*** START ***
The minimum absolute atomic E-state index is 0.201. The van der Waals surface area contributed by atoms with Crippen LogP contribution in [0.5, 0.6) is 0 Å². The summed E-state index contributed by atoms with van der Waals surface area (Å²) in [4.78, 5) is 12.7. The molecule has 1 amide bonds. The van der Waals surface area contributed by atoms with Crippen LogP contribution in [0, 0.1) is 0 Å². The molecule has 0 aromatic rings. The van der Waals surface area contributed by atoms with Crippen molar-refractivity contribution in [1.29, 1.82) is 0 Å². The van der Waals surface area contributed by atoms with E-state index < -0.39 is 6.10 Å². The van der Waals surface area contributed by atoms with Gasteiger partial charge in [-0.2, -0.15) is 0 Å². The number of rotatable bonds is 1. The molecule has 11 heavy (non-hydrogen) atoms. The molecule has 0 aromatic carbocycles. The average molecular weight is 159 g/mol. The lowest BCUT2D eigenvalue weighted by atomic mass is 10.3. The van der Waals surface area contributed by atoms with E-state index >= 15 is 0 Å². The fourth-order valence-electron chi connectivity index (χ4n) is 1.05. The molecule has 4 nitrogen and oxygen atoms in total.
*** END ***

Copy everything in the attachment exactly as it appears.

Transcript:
The minimum absolute atomic E-state index is 0.201. The van der Waals surface area contributed by atoms with Crippen LogP contribution in [0.5, 0.6) is 0 Å². The summed E-state index contributed by atoms with van der Waals surface area (Å²) in [4.78, 5) is 12.7. The molecule has 1 amide bonds. The van der Waals surface area contributed by atoms with Crippen LogP contribution in [0, 0.1) is 0 Å². The molecule has 0 aromatic rings. The van der Waals surface area contributed by atoms with Crippen molar-refractivity contribution in [1.29, 1.82) is 0 Å². The van der Waals surface area contributed by atoms with E-state index < -0.39 is 6.10 Å². The van der Waals surface area contributed by atoms with Gasteiger partial charge in [-0.2, -0.15) is 0 Å². The number of rotatable bonds is 1. The molecule has 11 heavy (non-hydrogen) atoms. The molecule has 0 aromatic carbocycles. The average molecular weight is 159 g/mol. The lowest BCUT2D eigenvalue weighted by atomic mass is 10.3. The van der Waals surface area contributed by atoms with E-state index >= 15 is 0 Å². The fourth-order valence-electron chi connectivity index (χ4n) is 1.05. The molecule has 4 nitrogen and oxygen atoms in total.